(2) But also, and importantly – twitter is real time. That is what distinguishes it so clearly. The real time component is important because it promotes discovery and social attention and also reduces the search cost of unique information (I am referring to search cost here as an economic term). There is something programmed into our brains that seeks that immediate feedback and stimulus that twitter provides – both by those that are different than us, but also by those that are similar and who hold similar views.

    I believe that twitter is a great example of the emergence of the live Web. Basically, the next iteration of the Web is going to be the characteristic of real time feeds, and aggregation of those information feeds from many sources. This is a paradigm that has driven for instance the financial services industry with data visualization for years. i.e. real time stock quotes and history. Because in the financial services industry – time matters. Another example is the friend feed community for technologists. Very compelling.

    But twitter is having a similar effect in a much broader way – not in just supporting the sharing of transactional data, but the real time development of thoughts, ideas, and concepts – collaborative problem solving embedded in the memes.

    Thinking about twitter as a live web application is very powerful. It is much like friend feed in that way when you use it with tweetdeck or twittelator. The reason that those enhancements are so very powerful is that they enable groupings that in turn create higher degrees of relevance.

    For instance, I have as a group in tweetdeck – my top 15 (you are on it). These are the top 15 most relevant thought leaders that I follow. I find that their shared data is the most relevant to many of the things that I often think about. To take it a step further – the fact that they think about many of the same things makes me want to get to know them and drives a tolerance and sometimes a desire to get to know them through their sharing of social experience.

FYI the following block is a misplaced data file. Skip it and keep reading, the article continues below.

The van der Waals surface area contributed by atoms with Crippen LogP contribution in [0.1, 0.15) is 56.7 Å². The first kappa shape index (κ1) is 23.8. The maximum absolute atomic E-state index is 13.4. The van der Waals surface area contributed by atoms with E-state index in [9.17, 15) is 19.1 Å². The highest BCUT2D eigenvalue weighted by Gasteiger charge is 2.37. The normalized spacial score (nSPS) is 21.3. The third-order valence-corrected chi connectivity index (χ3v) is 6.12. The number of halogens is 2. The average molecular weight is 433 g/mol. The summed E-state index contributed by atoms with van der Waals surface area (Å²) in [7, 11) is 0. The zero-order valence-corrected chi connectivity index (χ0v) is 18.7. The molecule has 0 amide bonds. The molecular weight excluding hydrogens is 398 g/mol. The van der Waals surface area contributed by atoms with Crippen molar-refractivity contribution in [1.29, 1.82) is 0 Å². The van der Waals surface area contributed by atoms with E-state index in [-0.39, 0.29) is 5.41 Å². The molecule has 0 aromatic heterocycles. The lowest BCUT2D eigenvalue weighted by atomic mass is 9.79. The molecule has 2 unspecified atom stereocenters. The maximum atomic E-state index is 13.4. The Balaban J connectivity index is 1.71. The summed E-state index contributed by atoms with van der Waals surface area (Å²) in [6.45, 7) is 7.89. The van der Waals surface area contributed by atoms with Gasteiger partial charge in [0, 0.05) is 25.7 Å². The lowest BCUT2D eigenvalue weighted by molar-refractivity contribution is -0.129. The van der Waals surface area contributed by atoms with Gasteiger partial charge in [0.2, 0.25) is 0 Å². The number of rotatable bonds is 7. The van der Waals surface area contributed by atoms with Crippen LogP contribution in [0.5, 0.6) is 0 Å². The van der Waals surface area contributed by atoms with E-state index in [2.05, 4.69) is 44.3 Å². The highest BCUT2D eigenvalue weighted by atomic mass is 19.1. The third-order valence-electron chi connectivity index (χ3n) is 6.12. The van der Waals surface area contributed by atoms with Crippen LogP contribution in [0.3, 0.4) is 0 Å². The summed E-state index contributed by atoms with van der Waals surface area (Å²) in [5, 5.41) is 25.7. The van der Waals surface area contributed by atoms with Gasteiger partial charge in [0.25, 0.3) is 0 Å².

I think that the misnomer for most networks is that we put the social side first – it generally doesn’t work that way. We generally have plenty of friends. But if we see commonality of purpose or interest and intellect – it makes us want to be more social.

    It seems like what we are sensing is something bigger here – bigger than twitter, bigger than the internet. It is an ability to in real time connect with new thoughts, people, and content anytime, anywhere, in a way that promotes social interest that keeps us engaged and productive. We are starting to reach a point where the power and value creation is only limited by the processing power of our brains. Maybe we will evolve a little differently.

    One can only imagine where this takes us over the next several years, maybe 5 – 10 years. You are on to a line of thought that is really big.

    Sorry for the long winded commentary. You just struck a chord. K.

  3. Michael G. Cayley Says:

    Don’t say sorry Kim!

    Thank you for that huge contribution.

    It is greatly appreciated.


  4. Twitter Matters #5: Twitter and Social Capital | Social Capital Value Add Says:

    […] Doug Luberts has an interesting post and thread going about Twitter and Social Capital that is a nice weave into the series that I have going on over at about Why Twitter Matters. […]